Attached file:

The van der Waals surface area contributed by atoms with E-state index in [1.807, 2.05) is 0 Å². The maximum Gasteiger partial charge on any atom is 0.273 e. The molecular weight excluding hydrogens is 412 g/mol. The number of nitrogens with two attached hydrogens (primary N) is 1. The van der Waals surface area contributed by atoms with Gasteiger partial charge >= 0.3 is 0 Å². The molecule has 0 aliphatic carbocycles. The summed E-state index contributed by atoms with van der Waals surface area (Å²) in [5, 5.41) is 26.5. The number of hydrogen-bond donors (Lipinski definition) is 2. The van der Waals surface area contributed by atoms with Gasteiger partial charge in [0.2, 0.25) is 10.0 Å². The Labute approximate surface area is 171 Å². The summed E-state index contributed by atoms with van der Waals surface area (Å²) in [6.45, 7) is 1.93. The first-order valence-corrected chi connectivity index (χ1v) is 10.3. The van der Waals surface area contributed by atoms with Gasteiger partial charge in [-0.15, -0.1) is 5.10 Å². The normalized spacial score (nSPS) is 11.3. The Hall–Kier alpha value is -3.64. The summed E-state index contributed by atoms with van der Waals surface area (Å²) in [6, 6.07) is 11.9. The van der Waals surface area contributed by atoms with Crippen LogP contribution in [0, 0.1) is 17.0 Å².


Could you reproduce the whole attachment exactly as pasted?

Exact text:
The van der Waals surface area contributed by atoms with E-state index in [1.807, 2.05) is 0 Å². The maximum Gasteiger partial charge on any atom is 0.273 e. The molecular weight excluding hydrogens is 412 g/mol. The number of nitrogens with two attached hydrogens (primary N) is 1. The van der Waals surface area contributed by atoms with Gasteiger partial charge >= 0.3 is 0 Å². The molecule has 0 aliphatic carbocycles. The summed E-state index contributed by atoms with van der Waals surface area (Å²) in [5, 5.41) is 26.5. The number of hydrogen-bond donors (Lipinski definition) is 2. The van der Waals surface area contributed by atoms with Gasteiger partial charge in [0.2, 0.25) is 10.0 Å². The Labute approximate surface area is 171 Å². The summed E-state index contributed by atoms with van der Waals surface area (Å²) in [6.45, 7) is 1.93. The first-order valence-corrected chi connectivity index (χ1v) is 10.3. The van der Waals surface area contributed by atoms with Gasteiger partial charge in [-0.15, -0.1) is 5.10 Å². The normalized spacial score (nSPS) is 11.3. The Hall–Kier alpha value is -3.64. The summed E-state index contributed by atoms with van der Waals surface area (Å²) in [6, 6.07) is 11.9. The van der Waals surface area contributed by atoms with Crippen LogP contribution in [0, 0.1) is 17.0 Å².